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The Shape of i-Technology To Come: Predictions for 2006

Software Development Activists, Evangelists, Gurus, and Executives Speak Out

Our next set of predictions comes from Jim Milbery, CTO for Chicago Growth Partners in Chicago, with thirty-plus companies under his wing (.NET, Java, ColdFusion, Python – “you name it,” as he says). He also acts as the “virtual CTO” for a number of companies in his portfolio.
 

JIM MILBERY: SANs, AJAX, Web 2.0, Blog consolidation, InfoSec

1. Data Storage – The proliferation of blogs, the raw size of XML documents (and everything is XML these days) are going to drive us to a new emphasis on storage (SANs in particular).

2. AJAX everywhere – IE gets new life out of the proliferation of AJAX. More high-profile sites are going to adopt AJAX as a means of extending the life of the browser in the near term. We may even see the return of some application-development tools around AJAX (something more than just component libraries).

3. Dashboard apps – Even with the proliferation of AJAX we are going to see a serious rise in client-specific apps that are based on Web 2.0 technologies – think iTunes.

4. Blogging acid-reflux – The massive interest in blogging continues to rise, but reliance and confidence in individual blogs sags – high-profile blogs that are industry-specific begin to dominate and provide a bit of “editing” to the process.

5. William Strunk Jr. rolls over in his grave – The illustrious author of The Elements of Style officially rolls over in his grave. I thought that basic writing skills were bad as seen in e-mail documents, but blogging takes things to a whole new level of poor grammar and punctuation.

6. Information Security - We start to get serious about protecting applications during the coding process – not just as an afterthought.
 
 
No exercise of this sort would be complete without the predictions of IONA Technologies CTO, Eric Newcomer - blogger and SYS-CON.TV pundit. Here they are:

ERIC NEWCOMER: Semantic Web, SOA, Standards, Open Source, AJAX 

1. Several of us who have been saying for years that the Semantic Web has no commercial value will be proven wrong, although it still seems unlikely that technologies such as RDF and OWL-S will really do everything people think they will.

2. The distributed processing architecture for SOA infrastructure will gain adoption over the hub-and-spoke architecture, which is just too limiting and expensive compared to the more flexible and cost effective distributed approach.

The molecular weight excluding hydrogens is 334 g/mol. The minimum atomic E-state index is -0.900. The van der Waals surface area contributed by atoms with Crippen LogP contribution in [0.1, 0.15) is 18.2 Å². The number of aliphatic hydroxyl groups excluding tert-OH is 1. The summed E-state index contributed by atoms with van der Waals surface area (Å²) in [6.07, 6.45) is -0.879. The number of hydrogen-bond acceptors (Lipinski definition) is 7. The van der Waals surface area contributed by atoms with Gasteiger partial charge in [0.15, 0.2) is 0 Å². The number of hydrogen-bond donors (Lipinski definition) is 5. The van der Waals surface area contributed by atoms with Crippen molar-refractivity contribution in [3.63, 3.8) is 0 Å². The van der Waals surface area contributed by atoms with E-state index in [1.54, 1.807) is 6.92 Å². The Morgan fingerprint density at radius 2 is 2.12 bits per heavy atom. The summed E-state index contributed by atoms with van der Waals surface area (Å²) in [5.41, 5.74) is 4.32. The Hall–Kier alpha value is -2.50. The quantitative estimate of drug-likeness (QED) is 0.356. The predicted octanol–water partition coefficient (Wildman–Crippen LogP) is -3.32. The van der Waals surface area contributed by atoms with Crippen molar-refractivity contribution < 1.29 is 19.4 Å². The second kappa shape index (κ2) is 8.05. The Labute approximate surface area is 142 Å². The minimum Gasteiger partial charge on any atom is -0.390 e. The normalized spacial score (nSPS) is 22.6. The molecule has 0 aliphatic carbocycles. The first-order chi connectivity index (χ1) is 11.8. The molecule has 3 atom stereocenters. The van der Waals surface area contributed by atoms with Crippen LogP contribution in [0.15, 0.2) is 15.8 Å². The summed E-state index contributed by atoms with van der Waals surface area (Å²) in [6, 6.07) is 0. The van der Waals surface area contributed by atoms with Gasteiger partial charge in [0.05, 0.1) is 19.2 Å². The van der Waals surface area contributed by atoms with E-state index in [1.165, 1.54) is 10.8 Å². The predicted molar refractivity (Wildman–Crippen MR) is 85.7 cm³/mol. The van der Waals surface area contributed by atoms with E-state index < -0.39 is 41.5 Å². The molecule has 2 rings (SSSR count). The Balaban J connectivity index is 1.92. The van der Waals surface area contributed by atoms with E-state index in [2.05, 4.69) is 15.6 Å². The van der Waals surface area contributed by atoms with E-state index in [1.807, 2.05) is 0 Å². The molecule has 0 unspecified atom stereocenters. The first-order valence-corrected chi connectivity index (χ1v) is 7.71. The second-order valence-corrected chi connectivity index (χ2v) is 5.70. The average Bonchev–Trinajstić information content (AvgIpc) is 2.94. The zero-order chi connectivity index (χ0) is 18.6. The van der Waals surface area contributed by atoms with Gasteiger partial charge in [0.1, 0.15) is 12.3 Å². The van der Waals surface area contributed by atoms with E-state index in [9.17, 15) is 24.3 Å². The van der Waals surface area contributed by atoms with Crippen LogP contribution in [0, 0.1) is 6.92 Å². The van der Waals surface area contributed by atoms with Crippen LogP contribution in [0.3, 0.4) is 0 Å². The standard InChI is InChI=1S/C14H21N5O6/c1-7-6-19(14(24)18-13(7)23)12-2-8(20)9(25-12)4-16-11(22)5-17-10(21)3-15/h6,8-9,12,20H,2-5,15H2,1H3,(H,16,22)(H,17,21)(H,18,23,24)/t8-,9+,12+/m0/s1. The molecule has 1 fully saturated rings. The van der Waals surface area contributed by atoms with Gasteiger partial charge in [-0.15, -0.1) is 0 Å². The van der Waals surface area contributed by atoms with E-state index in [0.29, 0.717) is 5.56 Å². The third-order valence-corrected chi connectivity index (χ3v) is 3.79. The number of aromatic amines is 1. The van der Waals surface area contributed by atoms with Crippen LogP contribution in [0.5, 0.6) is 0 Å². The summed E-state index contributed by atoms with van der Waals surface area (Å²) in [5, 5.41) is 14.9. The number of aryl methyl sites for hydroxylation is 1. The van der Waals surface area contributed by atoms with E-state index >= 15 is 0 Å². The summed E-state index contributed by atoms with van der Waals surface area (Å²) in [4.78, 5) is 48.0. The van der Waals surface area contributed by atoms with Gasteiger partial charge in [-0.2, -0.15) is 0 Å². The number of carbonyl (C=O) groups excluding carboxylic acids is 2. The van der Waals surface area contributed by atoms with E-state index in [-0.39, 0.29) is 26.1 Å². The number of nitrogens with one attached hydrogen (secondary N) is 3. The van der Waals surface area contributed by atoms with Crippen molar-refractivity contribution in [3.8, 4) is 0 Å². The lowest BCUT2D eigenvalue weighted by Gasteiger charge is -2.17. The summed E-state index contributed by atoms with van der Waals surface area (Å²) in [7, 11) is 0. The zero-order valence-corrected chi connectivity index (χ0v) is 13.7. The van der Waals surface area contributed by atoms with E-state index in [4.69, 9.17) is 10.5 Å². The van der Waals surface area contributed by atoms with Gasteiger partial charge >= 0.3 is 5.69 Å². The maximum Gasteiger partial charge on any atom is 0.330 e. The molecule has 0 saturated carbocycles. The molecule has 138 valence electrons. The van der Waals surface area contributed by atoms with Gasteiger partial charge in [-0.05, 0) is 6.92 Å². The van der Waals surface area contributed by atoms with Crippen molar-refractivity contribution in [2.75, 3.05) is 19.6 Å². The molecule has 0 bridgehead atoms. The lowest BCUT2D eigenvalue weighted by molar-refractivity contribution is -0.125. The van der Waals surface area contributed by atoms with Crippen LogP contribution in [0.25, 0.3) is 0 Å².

3. The OASIS WS-Transactions specs will be completed during 2006 as stated in the WS-TX TC charter.

4. Customers will begin to push harder than ever for real software standards, in increasing recognition of the comparatively higher costs of doing business in a proprietary world.

5. The open source world will become recognized as a source of innovation, not just the commoditization of existing ideas. The open source world doesn’t suffer from the kind of organizational inertia that can inhibit innovation behind closed doors.

6. AJAX will become established as the solution for “browsers for SOA” but it will not solve the problem of how you access all the data still contained in legacy environments, which still need to be service enabled – with their mission critical qualities of service preserved.

Register here for SYS-CON's "Real-World AJAX" One-Day Seminar in New York City, March 13, 2006, Featuring Jesse James Garrett, David Heinemeier Hansson, Rob Gonda, and others.
 


Next up is Alan Williamson, Technology Evangelist for SpikeSource and distinguished former editor-in-chief of JDJ – as well as chief architect of BlueDragon: 

 
ALAN WILLIAMSON: Java, BitTorrent, Googlecrash, Adobe, IE
 
Here are my modest predictions for 2006:
 
1. Java has been in the dark for the last few years, its time to come back around again is here. Sun has some interesting initiatives in the pipeline.
 
2. The movie industry will wake up to BitTorrent (and the likes) and actually figure out a way to utilize this revolution instead of trying to close it down. You can’t push back the tide. The BBC is going to be launching BBC2 as the first broadband television channel in 2006.
 
3. Google shares fall or even crash. Everything that goes up has to come down and contrary to popular belief, they aren’t the biggest player on the Internet and people will start distrusting them as Microsoft and Yahoo! crank up their offerings.
 
4. In fear of Microsoft Vista (and AJAX), Adobe will offer all Flash development tools for free which will result in a major surge in adoption.
 
5. IE7 will probably more than likely eclipse FireFox again.


From Alan Williamson we move to another uber geek, Danny Ayers – technical author, Semantic Web developer and blogger, who “got rather carried away,” as he put it. But his ten predictions all have an uncanny ring of truth to them.
 
 
DANNY AYERS: SOA, REST, Single Sign-On, SemWeb, iComm, Structured Blogging
 
1. A consortium will identify and strongly promote a subset of the WS-* stack, leading to an acceleration in the growth of SOA. Meantime there will be a significant increase in deployment of purely REST-based services. HTTP will be sexy again.
 
2. IBM, Sun and Oracle will announce a joint identity management initiative, with Google’s single sign-on being the leading competitor.